As I say, the aim is to show you are not a threat to her. With time, she should learn this. Trying to push her out if the room, she may have seen as a confrontation which is why she bit you. Eventually, she should learn that you are a ‘good’ person and will learn to trust you. But it will probably take a little time.
    And, of course, the dog’s owners must take some responsibility - they should not put up you in a position where this dog might bite you. But they must NOT shout at her fir barking, or punish her. As I say, she is doing what she’s doing because she is afraid of you for some reason (and we will never know why). It might make no sense to you (I’m sure you are a very nice person), but that is irrelevant: the battle now is to make GER understand that you are a nice person.
    I hope that makes sense and good luck,
     
  3. Kajiyama VK

    Kajiyama VK PetForums Newbie

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    Makes a lot of sense, actually.
    Unfortunately - at first, my family was trying to calm her with strokes. As I said that it wasn't a good idea, they stopped. But they want to do something - they are getting upset with all the barking...and they punish her somehow. But let's wait right? I'm doing absolutely nothing. I cannot back away - she's actually chasing me with all this barking... lol. She just stops when my brother comes and starts to punish her (with some verbal commands).
     
  4. Ian246

    Ian246 PetForums VIP

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    By “punishing her” with verbal commands, do you mean shouting at her? That’s a really bad idea! The dog is not doing anything wrong. She is just giving a warning that she’s unhappy about something (as I said above). The answer is to respect that warning, not to shout at her. There is a real danger because some dogs when told off for barking or if they feel their warning is being ignored will just stop giving that warning. And the problem with that is that the dog may escalate to the next stage of warning off the ‘thing’ which can be a bite.
     
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  5. Ian246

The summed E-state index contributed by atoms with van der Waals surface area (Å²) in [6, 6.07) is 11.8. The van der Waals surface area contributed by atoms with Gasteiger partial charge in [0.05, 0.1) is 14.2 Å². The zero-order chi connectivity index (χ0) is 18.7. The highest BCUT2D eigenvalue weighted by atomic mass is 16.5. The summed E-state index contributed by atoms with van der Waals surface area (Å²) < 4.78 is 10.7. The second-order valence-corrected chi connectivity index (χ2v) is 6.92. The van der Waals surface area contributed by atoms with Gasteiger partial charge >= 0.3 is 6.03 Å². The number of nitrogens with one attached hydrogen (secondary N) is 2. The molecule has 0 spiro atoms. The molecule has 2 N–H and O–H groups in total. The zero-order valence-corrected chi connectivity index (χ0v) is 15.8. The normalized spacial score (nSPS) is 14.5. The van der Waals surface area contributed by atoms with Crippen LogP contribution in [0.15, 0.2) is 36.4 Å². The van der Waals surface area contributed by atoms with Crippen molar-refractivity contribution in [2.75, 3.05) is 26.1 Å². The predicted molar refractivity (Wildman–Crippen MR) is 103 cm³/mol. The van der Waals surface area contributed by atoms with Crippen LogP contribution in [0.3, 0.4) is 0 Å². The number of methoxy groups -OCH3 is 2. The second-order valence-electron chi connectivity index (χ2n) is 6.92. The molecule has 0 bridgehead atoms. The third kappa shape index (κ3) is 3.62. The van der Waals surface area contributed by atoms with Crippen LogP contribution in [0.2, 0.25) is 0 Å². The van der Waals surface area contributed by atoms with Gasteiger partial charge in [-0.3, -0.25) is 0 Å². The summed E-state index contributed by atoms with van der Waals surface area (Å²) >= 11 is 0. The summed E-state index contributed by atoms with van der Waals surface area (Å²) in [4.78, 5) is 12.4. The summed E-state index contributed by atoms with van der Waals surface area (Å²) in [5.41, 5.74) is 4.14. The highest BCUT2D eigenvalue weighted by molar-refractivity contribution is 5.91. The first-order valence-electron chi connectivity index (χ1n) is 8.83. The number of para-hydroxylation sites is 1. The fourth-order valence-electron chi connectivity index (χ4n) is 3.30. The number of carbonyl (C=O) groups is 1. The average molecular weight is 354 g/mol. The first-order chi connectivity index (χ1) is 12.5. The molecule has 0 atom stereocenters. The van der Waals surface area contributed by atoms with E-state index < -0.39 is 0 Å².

Ian246 PetForums VIP

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    There is a thing called 'the ladder of aggression' which shows the stages an anxious or fearful dog goes through. Some of us feel it would be better to call it the ladder of anxiety, but it makes little difference. You will see that your dog has gone through several stages before it started barking (barking sits around the growling level, in my opinion), but often those behaviours are too subtle for humans to spot. I have attached a file which explains the 'ladder of anxiety'. And please tell your brother not to shout at the dog for barking - if nothing else it might just increase the dog's anxiety. It will certainly not make the dog feel better!

    Barking is difficult though, because it can mean many things. It can mean that the dog is just frustrated (because she wants you to play, for example) or bcause she's excited. However, I get the impression that it's rather more 'aggressive' than that? Is there any other body language with the barking?
     

    Attached Files:

    #5 Ian246, Jun 23, 2020
    Last edited: Jun 23, 2020
  6. Kajiyama VK

    Kajiyama VK PetForums Newbie

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    Yeap... you are probably right. When I have the chance, I'll talk with the guys here.

    The real problems are my parents. They are in the 70's and really don't have patience with the dog. And it's really hard to teach new trick for old dogs (aka mom and dad lol). But I'll definitely try.

    Thank you so much.
     
  7. Ian246

    Ian246 PetForums VIP

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    That’s ok. Good luck. I honestly think you need to give the dog time - I’m sure she’ll get used to you. But do please do the stuff I said first - avoid looking at her, don’t make her come to you (or you go to her). Let her work it out. :)